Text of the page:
Australia just offered to help the U.S. with our gun problems. We should listen.

Australia's Minister of Foreign Affairs Julie Bishop has a message to America in the wake of the mass shooting in Las Vegas: We can help.

Julie Bishop Photo by Putu Sayoga/Getty Images.

A gunman reportedly opened fired from his Las Vegas hotel room window on Sunday night, killing at least 58 people and injuring hundreds more. It's the type of inexplicable violence many Australians can recall from decades past.


“What Australia can do is share our experience after the mass killing in Port Arthur back in the late 1990s, when 35 people were killed by a lone gunman,” Bishop said, according to The Washington Post. “We have had this experience. We acted with a legislative response.”

Should Americans take her up on her offer? What's happened in Australia since 1996 certainly suggests we should.

Less than two weeks after that horrific shooting in Port Arthur stunned the world, the Australian government leapt into action. New gun laws were rolled out under the National Firearms Agreement (NFA), banning private gun sales and establishing a national firearms registry. Australians were also expected to present a "genuine reason" for the need to purchase a gun; self-defense simply did not suffice.

Australian Prime Minister Malcolm Turnbull commemorated the 20th anniversary of the Port Arthur massacre on April 28, 2016. Photo by Robert Cianflone/Getty Images.

A major component of Australia's gun reform legislation was a bold buyback program. After certain guns were banned outright — such as semi-automatic rifles — the government bought back hundreds of thousands of those weapons from gun owners. It also allowed for illegal guns to be surrendered to officials without fear of penalty.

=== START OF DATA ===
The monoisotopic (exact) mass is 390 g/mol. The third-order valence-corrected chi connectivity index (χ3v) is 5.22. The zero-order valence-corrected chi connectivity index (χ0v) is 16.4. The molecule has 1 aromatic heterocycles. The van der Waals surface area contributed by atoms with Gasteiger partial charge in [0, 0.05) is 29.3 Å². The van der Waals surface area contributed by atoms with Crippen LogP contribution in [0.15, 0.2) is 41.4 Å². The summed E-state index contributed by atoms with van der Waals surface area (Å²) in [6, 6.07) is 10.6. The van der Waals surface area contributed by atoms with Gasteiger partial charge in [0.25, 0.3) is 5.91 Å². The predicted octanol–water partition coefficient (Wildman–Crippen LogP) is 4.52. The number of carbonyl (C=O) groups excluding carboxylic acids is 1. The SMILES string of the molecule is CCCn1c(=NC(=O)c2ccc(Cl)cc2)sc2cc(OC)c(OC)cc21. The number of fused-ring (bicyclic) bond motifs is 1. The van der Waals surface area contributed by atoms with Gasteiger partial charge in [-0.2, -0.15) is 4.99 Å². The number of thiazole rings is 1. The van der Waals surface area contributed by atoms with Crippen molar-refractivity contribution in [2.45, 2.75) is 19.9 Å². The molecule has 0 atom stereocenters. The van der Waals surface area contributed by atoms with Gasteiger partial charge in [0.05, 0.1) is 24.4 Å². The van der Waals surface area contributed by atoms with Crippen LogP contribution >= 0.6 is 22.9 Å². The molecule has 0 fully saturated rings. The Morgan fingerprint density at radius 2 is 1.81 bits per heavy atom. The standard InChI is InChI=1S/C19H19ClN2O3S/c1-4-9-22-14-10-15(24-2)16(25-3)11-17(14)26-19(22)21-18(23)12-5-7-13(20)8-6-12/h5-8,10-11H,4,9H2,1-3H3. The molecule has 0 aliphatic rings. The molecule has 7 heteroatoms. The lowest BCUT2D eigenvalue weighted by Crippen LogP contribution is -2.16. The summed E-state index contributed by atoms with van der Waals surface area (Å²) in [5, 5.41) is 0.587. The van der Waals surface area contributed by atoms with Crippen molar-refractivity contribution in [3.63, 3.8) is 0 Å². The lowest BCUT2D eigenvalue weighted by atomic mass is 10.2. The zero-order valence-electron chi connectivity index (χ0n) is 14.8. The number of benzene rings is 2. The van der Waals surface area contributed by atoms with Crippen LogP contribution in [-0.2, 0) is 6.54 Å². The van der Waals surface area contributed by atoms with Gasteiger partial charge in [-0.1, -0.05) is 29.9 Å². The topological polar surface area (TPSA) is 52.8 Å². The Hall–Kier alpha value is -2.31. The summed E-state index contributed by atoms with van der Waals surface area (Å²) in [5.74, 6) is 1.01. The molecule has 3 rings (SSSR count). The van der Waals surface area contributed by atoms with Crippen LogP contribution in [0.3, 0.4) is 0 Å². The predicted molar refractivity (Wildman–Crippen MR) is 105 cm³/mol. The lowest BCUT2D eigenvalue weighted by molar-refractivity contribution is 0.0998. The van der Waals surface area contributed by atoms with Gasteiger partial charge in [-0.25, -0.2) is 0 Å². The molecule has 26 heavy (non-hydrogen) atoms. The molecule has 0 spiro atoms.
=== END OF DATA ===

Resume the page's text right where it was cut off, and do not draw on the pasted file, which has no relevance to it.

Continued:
Two months after the Port Arthur massacre, then-Prime Minister John Howard, a conservative, addressed a crowd in Victoria — a crowd of Australian gun owners.

In his speech — in which he stressed law-abiding gun owners "were not criminals" — the prime minister candidly noted that, yes, the new polices might be an inconvenience to many people sitting in the crowd.

But, he argued, saving Australian lives was worth it.

"Now I don't pretend for a moment, ladies and gentlemen, that the decision that we have taken is going to guarantee that in the future there won't be other mass murders; I don't pretend that for a moment," Howard said. "What I do argue to you, my friends, is that it will significantly reduce the likelihood of those occurring in the future."

In the two decades since that speech, he's been proven largely right. Australia hasn't had a mass shooting.

Implementing gun reform laws worked very, very well. Homicides involving guns dropped nearly 60% throughout the following decade. Death by suicide using a firearm plummeted 65%.

While gun proponents have pushed back on the new laws' successes in Australia, they've been fighting an uphill battle. Most of the evidence they tend to point to is cherry-picked and irrelevant in the big picture. A 2006 study they've touted, suggesting the drop in Australia's gun violence had to do with broader trends (not gun control laws), has been discredited; unsurprisingly, it was funded by pro-gun groups.

Will we ever see similar success on gun control in the U.S.?